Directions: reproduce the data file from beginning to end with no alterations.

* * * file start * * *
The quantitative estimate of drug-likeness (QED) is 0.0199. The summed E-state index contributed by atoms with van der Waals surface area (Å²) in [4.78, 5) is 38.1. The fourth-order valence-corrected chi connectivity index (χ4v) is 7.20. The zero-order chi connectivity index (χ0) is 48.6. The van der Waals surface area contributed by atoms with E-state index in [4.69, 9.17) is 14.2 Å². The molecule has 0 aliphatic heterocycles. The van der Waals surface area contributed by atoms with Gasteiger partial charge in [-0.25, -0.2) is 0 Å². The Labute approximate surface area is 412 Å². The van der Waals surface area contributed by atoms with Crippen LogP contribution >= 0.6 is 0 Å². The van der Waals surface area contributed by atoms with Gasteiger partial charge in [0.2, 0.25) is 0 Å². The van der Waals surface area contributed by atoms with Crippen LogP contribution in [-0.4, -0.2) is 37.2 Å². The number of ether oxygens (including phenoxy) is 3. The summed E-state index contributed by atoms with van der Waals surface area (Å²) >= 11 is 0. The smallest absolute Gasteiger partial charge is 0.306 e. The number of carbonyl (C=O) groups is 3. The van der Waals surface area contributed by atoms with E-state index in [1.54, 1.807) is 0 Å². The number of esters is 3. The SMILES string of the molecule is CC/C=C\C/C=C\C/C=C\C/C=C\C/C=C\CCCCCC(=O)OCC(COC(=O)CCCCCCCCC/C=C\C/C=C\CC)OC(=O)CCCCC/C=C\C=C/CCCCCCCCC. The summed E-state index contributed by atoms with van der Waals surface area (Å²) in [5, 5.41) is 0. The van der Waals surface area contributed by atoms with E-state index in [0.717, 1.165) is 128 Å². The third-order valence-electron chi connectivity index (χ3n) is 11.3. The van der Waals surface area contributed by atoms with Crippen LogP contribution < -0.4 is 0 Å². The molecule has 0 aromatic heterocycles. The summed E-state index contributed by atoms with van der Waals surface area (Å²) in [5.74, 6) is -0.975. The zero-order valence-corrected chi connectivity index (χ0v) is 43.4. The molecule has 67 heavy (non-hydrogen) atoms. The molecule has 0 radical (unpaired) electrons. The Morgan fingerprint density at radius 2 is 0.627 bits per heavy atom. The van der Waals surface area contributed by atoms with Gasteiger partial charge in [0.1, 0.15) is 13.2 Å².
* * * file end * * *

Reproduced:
The quantitative estimate of drug-likeness (QED) is 0.0199. The summed E-state index contributed by atoms with van der Waals surface area (Å²) in [4.78, 5) is 38.1. The fourth-order valence-corrected chi connectivity index (χ4v) is 7.20. The zero-order chi connectivity index (χ0) is 48.6. The van der Waals surface area contributed by atoms with E-state index in [4.69, 9.17) is 14.2 Å². The molecule has 0 aliphatic heterocycles. The van der Waals surface area contributed by atoms with Gasteiger partial charge in [-0.25, -0.2) is 0 Å². The Labute approximate surface area is 412 Å². The van der Waals surface area contributed by atoms with Crippen LogP contribution >= 0.6 is 0 Å². The van der Waals surface area contributed by atoms with Gasteiger partial charge in [0.2, 0.25) is 0 Å². The van der Waals surface area contributed by atoms with Crippen LogP contribution in [-0.4, -0.2) is 37.2 Å². The number of ether oxygens (including phenoxy) is 3. The summed E-state index contributed by atoms with van der Waals surface area (Å²) >= 11 is 0. The smallest absolute Gasteiger partial charge is 0.306 e. The number of carbonyl (C=O) groups is 3. The van der Waals surface area contributed by atoms with E-state index in [1.54, 1.807) is 0 Å². The number of esters is 3. The SMILES string of the molecule is CC/C=C\C/C=C\C/C=C\C/C=C\C/C=C\CCCCCC(=O)OCC(COC(=O)CCCCCCCCC/C=C\C/C=C\CC)OC(=O)CCCCC/C=C\C=C/CCCCCCCCC. The summed E-state index contributed by atoms with van der Waals surface area (Å²) in [5, 5.41) is 0. The van der Waals surface area contributed by atoms with E-state index in [0.717, 1.165) is 128 Å². The third-order valence-electron chi connectivity index (χ3n) is 11.3. The van der Waals surface area contributed by atoms with Crippen LogP contribution < -0.4 is 0 Å². The molecule has 0 aromatic heterocycles. The summed E-state index contributed by atoms with van der Waals surface area (Å²) in [5.74, 6) is -0.975. The zero-order valence-corrected chi connectivity index (χ0v) is 43.4. The molecule has 67 heavy (non-hydrogen) atoms. The molecule has 0 radical (unpaired) electrons. The Morgan fingerprint density at radius 2 is 0.627 bits per heavy atom. The van der Waals surface area contributed by atoms with Gasteiger partial charge in [0.1, 0.15) is 13.2 Å².